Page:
Magic or nonsense? That’s the question that kept going through our head while test-running in an attempt to understand just what is this Daj dapp and how on earth does it do what it claims?
The ETHLondon hackathon project, which came second in the Aave competing track, claims they can give you upfront the interest rate for a set period and they also give you a token for the underlying capital.
The token bit is easy. Presumably you first turn eth into a wrapped token WETH, and now this weth is at the command of our code. So we can lock it and give ownership over it to tETH. We can now sell and buy this tETH like normal eth.
Why anyone would want the tea in their eth isn’t too clear, even if they are British, because it’s locked into the savings dapp where it earns interest that has already been taken by the tETH seller.
Still, the eth with tea is kind of a proper futures where to lock the price of eth you get the tea today and then the guaranteed eth delivery whenever it was agreed.
So if I want coffee instead we can create an exchange where you can sell the tea for it, and we can now lock the tea itself to get interest and… yes, we’ve recreated the current financial system but without banks taking their cut and all in a fully transparent manner where we can all see who likes tea and who wants coffee.
Just to clear your mind a bit, let’s instead get some dai from Oasis because we had not realized just how easy it is now to open a Collateralized Debt Position (CDP).
We’re on the Kovan testnet because Daj is very much a prototype. So we click on setup a vault on oasis, and that’s pretty much it.
The ethereum network quickly confirms our eth collateralization, and now we get a very nice screen:
Simple. The testnet price feed is wrong here, but on the live network it seems to be fine. The minimum is 20 dai, and we had to get testnet eth first locked behind a github account for some reason, but we have dai now so we go to daj.
And there we learn our whole running around to get this minimum dai amount was pointless because the dai bit of the dapp doesn’t work perhaps because they couldn’t finish that part within the very limited time of the hackathon.
The eth bit of the dapp however seems to work, and there we get a nice transaction that has quite a bit of activity within it:
Checking what is going on is a bit difficult here because many numbers change when the transaction is made and you have to account for the gas fee, but we tried it a few times and we do get the upfront interest for the whole fixed period of in this case 9 months and we get it in proper eth.
So to keep track you go to the futures tab where all the relevant data is shown including when we can have our eth back:
We deposited around 1eth in the end. Doing the final calculations we do have our 0.028 eth on Metamask in ordinary eth.
In the red bit it said 0.5 eth. That’s a tokenized claim on the 0.5 eth which can retrieve the actual eth in nine months.
We sent ◊0.4 of it to another test address, but on etherscan and on metamask you can’t see much. So we’re out of tea, with 0.4 of our eth gone.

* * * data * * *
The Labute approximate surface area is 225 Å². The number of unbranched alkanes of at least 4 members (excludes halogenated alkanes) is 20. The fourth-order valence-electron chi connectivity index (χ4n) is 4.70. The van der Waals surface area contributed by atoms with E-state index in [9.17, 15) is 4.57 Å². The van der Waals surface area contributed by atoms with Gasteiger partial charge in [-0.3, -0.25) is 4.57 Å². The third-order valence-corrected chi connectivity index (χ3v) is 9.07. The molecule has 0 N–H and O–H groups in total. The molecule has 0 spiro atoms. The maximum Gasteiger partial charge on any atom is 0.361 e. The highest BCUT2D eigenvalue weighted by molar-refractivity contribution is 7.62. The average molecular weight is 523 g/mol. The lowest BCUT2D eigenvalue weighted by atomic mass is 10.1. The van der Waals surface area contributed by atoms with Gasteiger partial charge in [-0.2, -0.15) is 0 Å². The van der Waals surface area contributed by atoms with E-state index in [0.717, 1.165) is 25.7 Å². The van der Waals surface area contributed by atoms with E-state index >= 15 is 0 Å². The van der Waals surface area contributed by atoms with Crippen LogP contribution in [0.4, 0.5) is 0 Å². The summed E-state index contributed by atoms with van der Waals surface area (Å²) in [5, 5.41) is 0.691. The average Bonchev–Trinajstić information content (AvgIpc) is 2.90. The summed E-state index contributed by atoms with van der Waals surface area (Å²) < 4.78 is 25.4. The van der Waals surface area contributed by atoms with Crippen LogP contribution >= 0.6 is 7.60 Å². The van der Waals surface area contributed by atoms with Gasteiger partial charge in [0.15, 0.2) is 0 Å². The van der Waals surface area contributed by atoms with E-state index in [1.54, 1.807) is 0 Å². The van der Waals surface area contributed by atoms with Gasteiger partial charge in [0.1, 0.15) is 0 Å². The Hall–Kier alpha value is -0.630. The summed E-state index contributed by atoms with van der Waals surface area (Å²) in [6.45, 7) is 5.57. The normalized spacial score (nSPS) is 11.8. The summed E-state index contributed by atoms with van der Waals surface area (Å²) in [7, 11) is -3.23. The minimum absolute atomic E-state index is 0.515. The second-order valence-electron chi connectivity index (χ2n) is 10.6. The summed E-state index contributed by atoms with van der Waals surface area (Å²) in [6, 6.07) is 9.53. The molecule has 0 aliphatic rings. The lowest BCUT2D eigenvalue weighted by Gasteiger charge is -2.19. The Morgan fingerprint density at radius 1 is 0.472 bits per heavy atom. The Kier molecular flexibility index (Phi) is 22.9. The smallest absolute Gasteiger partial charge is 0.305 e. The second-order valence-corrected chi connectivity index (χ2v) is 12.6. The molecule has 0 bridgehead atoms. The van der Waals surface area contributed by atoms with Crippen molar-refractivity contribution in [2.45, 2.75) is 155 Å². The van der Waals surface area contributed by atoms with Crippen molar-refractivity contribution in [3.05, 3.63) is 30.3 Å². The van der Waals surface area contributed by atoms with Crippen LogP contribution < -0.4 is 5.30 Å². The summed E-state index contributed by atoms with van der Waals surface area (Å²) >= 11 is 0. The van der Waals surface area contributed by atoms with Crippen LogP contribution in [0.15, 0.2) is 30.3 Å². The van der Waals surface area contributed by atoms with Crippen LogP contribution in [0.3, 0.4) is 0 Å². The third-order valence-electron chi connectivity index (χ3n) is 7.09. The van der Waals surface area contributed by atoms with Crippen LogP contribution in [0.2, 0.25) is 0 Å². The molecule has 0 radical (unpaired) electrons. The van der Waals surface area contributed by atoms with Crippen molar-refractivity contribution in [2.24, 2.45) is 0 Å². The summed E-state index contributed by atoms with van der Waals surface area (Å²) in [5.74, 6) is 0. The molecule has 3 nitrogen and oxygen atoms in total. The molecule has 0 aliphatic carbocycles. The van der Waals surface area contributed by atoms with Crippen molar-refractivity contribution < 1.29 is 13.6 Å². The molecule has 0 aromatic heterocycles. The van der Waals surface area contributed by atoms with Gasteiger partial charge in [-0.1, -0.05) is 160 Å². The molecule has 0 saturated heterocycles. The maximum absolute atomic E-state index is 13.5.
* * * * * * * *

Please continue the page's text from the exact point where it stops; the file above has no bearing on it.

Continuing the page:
Gone to the smart contract according to etherscan, a smart contract that has close to 3 aeth and nothing else, aeth being the Aave interest token.
So as this was all created quickly at the hackathon, presumably this “disappearance” is more a User Interface (UI) matter with the token not showing even though we added the dapp smart contract and aeth.
Presuming it is just a UI thing, it seems we can transfer only half of the locked token with this obviously being just a prototype demo, but of an interesting idea.
Upfront Money, But How?
We tried to reach out to the team to understand how they securing this upfront interest, who pays for it or how it is paid, but without much success so far.
They do not quite explain in their hackathon page except to say your eth might be locked longer than the stated period if the interest rate moves against you.
They also say they plan to work on hedging activities and the like, but at a simple form and as we think this might work, it may be through temporary fractional banking of sorts.
As the interest you receive would of course be far lower than the deposit – unless you’re doing it on bZx where the eth lending rate is now a crazy 100% due to what might be a not fully grounded over-reaction after the flashlones wizness – the upfront eth could come from eth others have deposited.
The interest is then earned so it all becomes non fractional, with the algorithm so keeping balance.
The risk is of course the interest rate gets so low you might not have your eth for a long time, but at a certain point presumably the borrowing rate would become too cheap and attractive.
In addition they’re using Aave here, but you obviously can design it in such a way that the bot goes around all dapps shopping for the best rate and the bot might even arb and so on.
So conceptually it should work, with other dapp projects working on something similar too. While the use cases are probably obvious, especially if you intend to hold eth. You can then get a nice upfront bonus, and then maybe use this bonus to
More interesting is the financial sophistication that is now developing in the still very young defi space, which of course comes with risks, but ‘be your own bank’ is starting to become real.